Incidentally, before a bearing in a pulley seizes up, it usually can be counted on to make a progressively louder squeeking noise for…at least a few weeks, if not a few months before it actually seizes. I have to think that you and your wife were not as attentive to new noises coming from under the hood as you should be, as there should have been an auditory warning of steadily increasing volume for at least a few weeks prior to the incident.
I’m sorry, but I don’t think that you have much of a case.
The reason behind always replacing them is to avoid just what happened here. Inspection by hand of an idler or tensioner bearing doesn’t mean much on a high mileage bearing because they can disentegrate very quickly once pitting or wear through the hard coating occurs.
Those bearings may feel fine one minute and a 1000 miles later may be scattered. Old congealed grease, pitting due to the hard coating wearing through (which can happen quickly) and the bearing will not last long once this happens.
I would liken this to replacing a clutch on a manual transmission car. While the transmission is out it’s a very good idea to replace the rear main seal even if it’s not leaking. Many a transmission has been reinstalled only to have the seal leak a few months later and back out she has to come for a labor repeat.
Same thing with installing a used automatic trans. Always replace the front pump and extension housing seal to head off the inevitable.
The mechanic made an error and it may be very difficult to push this issue after so many miles. Do NOT let a shop tell you that they must install a new belt and tensioners at your expense to determine if a problem exists.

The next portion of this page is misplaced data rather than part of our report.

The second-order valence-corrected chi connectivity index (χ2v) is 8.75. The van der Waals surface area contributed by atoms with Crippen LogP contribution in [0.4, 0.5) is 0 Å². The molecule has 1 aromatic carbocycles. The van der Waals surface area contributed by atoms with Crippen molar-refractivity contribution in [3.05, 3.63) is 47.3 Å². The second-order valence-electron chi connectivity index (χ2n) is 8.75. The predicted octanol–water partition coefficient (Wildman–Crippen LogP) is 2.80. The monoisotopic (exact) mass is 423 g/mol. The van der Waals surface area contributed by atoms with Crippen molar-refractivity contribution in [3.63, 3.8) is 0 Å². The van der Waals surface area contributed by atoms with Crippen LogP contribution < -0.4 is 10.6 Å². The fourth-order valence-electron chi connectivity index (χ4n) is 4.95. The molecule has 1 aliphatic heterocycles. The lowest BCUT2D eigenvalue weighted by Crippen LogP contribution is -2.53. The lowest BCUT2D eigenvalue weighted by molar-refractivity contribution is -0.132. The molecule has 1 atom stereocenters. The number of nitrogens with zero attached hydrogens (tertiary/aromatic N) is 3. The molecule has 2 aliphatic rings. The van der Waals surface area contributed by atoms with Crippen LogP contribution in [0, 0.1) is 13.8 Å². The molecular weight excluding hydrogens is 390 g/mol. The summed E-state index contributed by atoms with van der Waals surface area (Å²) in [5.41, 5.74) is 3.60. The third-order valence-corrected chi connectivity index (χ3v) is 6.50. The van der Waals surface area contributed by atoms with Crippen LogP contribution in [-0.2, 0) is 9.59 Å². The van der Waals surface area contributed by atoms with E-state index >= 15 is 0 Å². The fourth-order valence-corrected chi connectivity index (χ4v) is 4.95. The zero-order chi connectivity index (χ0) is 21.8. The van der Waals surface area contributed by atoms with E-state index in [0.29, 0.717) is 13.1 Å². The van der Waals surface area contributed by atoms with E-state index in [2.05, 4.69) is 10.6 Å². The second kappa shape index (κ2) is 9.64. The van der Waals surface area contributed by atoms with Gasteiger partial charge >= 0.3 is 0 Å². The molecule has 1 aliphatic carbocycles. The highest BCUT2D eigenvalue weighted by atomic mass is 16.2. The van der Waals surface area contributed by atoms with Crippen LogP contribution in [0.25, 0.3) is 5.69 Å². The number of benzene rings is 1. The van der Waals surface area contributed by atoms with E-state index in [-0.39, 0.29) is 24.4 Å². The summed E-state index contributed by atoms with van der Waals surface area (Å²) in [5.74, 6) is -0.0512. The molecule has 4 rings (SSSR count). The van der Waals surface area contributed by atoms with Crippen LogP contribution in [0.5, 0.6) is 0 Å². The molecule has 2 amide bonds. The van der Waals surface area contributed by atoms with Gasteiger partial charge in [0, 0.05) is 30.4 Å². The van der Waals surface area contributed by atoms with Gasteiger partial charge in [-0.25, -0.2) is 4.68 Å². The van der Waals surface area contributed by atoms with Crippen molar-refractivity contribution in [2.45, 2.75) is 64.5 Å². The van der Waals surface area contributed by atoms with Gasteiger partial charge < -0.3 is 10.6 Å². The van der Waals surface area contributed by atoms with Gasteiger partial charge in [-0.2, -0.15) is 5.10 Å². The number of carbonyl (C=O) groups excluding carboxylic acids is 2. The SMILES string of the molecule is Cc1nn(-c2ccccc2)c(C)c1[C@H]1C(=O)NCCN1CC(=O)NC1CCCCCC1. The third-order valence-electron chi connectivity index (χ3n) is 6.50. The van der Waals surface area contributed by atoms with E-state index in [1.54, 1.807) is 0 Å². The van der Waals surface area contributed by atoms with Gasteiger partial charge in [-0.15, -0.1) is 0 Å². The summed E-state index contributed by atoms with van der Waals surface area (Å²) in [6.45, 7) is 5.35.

Thanks, everyone, for the advice - well, now I know: if you own a Subie, always change the idler pulley when you change the timing belt! I few extra bucks, but hey, the alternative is more money down the road - As for my mechanic: he is an honest guy, but tries to save me money, so I do share in the blame, in that, I always ask him “Is this necessary?” when doing repairs… Although, let me qualify that statement: I DO believe in preventative care when it comes to cars (especially after living in the Mojave Deserrt, where a broken belt = death!). Hindsight is always 20/20, isn’t it? Thanks again.
Oh, as an aside: my wife stopped the car BEFORE the belt broke, so the motor wasn’t destroyed. And and we DID hear noises a week earlier - it sounded like a loose heat shield - and we were planning to take the car in - the LOUD noises started just 20 miles before returning home - another close call!
What do you mean, stopped the car or stopped the engine? If you mean the car was not rolling but the engine was running when the belt broke damage can still occur.
Some years back my daughter bought a Mitsubishi in which the timing belt and tensioners, etc. had been replaced. They skipped the water pump at this time.
Six months later the water pump started oozing coolant and this saturated the timing belt; which meant dad had to go in there and redo the entire thing.
This is a good example of why you do it all at once.